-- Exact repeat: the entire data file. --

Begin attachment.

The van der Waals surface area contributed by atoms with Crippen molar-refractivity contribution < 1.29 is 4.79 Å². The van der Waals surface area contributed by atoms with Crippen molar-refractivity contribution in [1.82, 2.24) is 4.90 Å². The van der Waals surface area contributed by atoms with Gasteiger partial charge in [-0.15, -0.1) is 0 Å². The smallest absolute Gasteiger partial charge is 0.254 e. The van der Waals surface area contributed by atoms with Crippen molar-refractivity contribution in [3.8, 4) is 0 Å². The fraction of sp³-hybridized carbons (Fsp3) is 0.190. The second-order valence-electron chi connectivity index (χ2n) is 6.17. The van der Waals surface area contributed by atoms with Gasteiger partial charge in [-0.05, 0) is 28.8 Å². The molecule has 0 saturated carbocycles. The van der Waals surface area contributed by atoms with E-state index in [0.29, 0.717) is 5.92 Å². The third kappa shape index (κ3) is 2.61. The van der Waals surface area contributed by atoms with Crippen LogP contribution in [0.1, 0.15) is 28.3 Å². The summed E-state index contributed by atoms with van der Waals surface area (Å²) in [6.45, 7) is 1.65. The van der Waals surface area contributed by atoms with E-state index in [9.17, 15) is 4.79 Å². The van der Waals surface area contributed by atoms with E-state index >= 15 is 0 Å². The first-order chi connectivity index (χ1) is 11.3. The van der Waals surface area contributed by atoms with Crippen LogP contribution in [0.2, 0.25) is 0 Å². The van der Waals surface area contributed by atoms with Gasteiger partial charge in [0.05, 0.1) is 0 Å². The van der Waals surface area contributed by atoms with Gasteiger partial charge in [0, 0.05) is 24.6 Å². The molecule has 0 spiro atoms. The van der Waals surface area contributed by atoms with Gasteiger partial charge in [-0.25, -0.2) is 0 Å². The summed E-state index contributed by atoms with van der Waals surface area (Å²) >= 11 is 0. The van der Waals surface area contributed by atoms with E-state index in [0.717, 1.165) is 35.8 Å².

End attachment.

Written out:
The van der Waals surface area contributed by atoms with Crippen molar-refractivity contribution < 1.29 is 4.79 Å². The van der Waals surface area contributed by atoms with Crippen molar-refractivity contribution in [1.82, 2.24) is 4.90 Å². The van der Waals surface area contributed by atoms with Gasteiger partial charge in [-0.15, -0.1) is 0 Å². The smallest absolute Gasteiger partial charge is 0.254 e. The van der Waals surface area contributed by atoms with Crippen molar-refractivity contribution in [3.8, 4) is 0 Å². The fraction of sp³-hybridized carbons (Fsp3) is 0.190. The second-order valence-electron chi connectivity index (χ2n) is 6.17. The van der Waals surface area contributed by atoms with Gasteiger partial charge in [-0.05, 0) is 28.8 Å². The molecule has 0 saturated carbocycles. The van der Waals surface area contributed by atoms with E-state index in [0.29, 0.717) is 5.92 Å². The third kappa shape index (κ3) is 2.61. The van der Waals surface area contributed by atoms with Crippen LogP contribution in [0.1, 0.15) is 28.3 Å². The summed E-state index contributed by atoms with van der Waals surface area (Å²) in [6.45, 7) is 1.65. The van der Waals surface area contributed by atoms with E-state index in [9.17, 15) is 4.79 Å². The van der Waals surface area contributed by atoms with E-state index >= 15 is 0 Å². The first-order chi connectivity index (χ1) is 11.3. The van der Waals surface area contributed by atoms with Crippen LogP contribution in [0.2, 0.25) is 0 Å². The van der Waals surface area contributed by atoms with Gasteiger partial charge in [0.05, 0.1) is 0 Å². The van der Waals surface area contributed by atoms with Gasteiger partial charge in [0, 0.05) is 24.6 Å². The molecule has 0 spiro atoms. The van der Waals surface area contributed by atoms with Gasteiger partial charge in [-0.25, -0.2) is 0 Å². The summed E-state index contributed by atoms with van der Waals surface area (Å²) >= 11 is 0. The van der Waals surface area contributed by atoms with E-state index in [0.717, 1.165) is 35.8 Å².